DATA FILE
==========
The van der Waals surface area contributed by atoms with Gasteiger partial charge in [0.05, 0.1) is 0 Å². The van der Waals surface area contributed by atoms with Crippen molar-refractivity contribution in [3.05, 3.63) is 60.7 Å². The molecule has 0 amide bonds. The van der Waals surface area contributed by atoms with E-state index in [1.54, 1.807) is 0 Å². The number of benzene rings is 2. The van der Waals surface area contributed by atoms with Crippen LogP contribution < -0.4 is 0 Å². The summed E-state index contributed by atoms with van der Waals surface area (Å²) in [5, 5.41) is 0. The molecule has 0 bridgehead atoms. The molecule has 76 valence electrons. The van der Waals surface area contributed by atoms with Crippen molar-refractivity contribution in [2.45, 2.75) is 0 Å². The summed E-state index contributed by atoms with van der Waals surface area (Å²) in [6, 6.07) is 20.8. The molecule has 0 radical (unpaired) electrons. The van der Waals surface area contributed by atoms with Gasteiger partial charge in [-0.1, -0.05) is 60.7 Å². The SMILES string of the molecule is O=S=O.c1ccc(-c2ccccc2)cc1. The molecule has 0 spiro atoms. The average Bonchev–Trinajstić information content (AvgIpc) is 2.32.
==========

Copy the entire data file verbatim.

The van der Waals surface area contributed by atoms with Gasteiger partial charge in [0.05, 0.1) is 0 Å². The van der Waals surface area contributed by atoms with Crippen molar-refractivity contribution in [3.05, 3.63) is 60.7 Å². The molecule has 0 amide bonds. The van der Waals surface area contributed by atoms with E-state index in [1.54, 1.807) is 0 Å². The number of benzene rings is 2. The van der Waals surface area contributed by atoms with Crippen LogP contribution < -0.4 is 0 Å². The summed E-state index contributed by atoms with van der Waals surface area (Å²) in [5, 5.41) is 0. The molecule has 0 bridgehead atoms. The molecule has 76 valence electrons. The van der Waals surface area contributed by atoms with Crippen molar-refractivity contribution in [2.45, 2.75) is 0 Å². The summed E-state index contributed by atoms with van der Waals surface area (Å²) in [6, 6.07) is 20.8. The molecule has 0 radical (unpaired) electrons. The van der Waals surface area contributed by atoms with Gasteiger partial charge in [-0.1, -0.05) is 60.7 Å². The SMILES string of the molecule is O=S=O.c1ccc(-c2ccccc2)cc1. The molecule has 0 spiro atoms. The average Bonchev–Trinajstić information content (AvgIpc) is 2.32.